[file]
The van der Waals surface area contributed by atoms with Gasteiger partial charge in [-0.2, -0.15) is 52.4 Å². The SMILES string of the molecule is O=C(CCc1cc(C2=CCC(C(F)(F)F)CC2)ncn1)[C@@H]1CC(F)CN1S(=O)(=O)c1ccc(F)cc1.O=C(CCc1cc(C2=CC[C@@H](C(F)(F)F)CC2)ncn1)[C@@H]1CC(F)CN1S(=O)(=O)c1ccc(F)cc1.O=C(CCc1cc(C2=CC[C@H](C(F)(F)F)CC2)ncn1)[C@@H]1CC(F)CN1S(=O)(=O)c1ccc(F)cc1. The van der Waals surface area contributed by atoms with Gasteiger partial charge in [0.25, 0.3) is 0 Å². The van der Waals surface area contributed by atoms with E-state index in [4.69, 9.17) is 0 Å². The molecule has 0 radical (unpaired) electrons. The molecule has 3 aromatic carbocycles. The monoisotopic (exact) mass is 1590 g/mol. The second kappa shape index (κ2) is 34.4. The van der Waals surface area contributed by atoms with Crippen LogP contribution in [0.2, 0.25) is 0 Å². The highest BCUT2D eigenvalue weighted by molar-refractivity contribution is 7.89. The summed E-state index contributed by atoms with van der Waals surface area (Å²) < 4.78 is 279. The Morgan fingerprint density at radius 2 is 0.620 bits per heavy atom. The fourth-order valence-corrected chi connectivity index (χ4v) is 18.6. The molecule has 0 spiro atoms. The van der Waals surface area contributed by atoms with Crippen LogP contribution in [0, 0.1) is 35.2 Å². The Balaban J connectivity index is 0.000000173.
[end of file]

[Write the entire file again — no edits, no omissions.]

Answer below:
The van der Waals surface area contributed by atoms with Gasteiger partial charge in [-0.2, -0.15) is 52.4 Å². The SMILES string of the molecule is O=C(CCc1cc(C2=CCC(C(F)(F)F)CC2)ncn1)[C@@H]1CC(F)CN1S(=O)(=O)c1ccc(F)cc1.O=C(CCc1cc(C2=CC[C@@H](C(F)(F)F)CC2)ncn1)[C@@H]1CC(F)CN1S(=O)(=O)c1ccc(F)cc1.O=C(CCc1cc(C2=CC[C@H](C(F)(F)F)CC2)ncn1)[C@@H]1CC(F)CN1S(=O)(=O)c1ccc(F)cc1. The van der Waals surface area contributed by atoms with Gasteiger partial charge in [0.25, 0.3) is 0 Å². The van der Waals surface area contributed by atoms with E-state index in [4.69, 9.17) is 0 Å². The molecule has 0 radical (unpaired) electrons. The molecule has 3 aromatic carbocycles. The monoisotopic (exact) mass is 1590 g/mol. The second kappa shape index (κ2) is 34.4. The van der Waals surface area contributed by atoms with Crippen LogP contribution in [0.2, 0.25) is 0 Å². The highest BCUT2D eigenvalue weighted by molar-refractivity contribution is 7.89. The summed E-state index contributed by atoms with van der Waals surface area (Å²) < 4.78 is 279. The Morgan fingerprint density at radius 2 is 0.620 bits per heavy atom. The fourth-order valence-corrected chi connectivity index (χ4v) is 18.6. The molecule has 0 spiro atoms. The van der Waals surface area contributed by atoms with Crippen LogP contribution in [0, 0.1) is 35.2 Å². The Balaban J connectivity index is 0.000000173.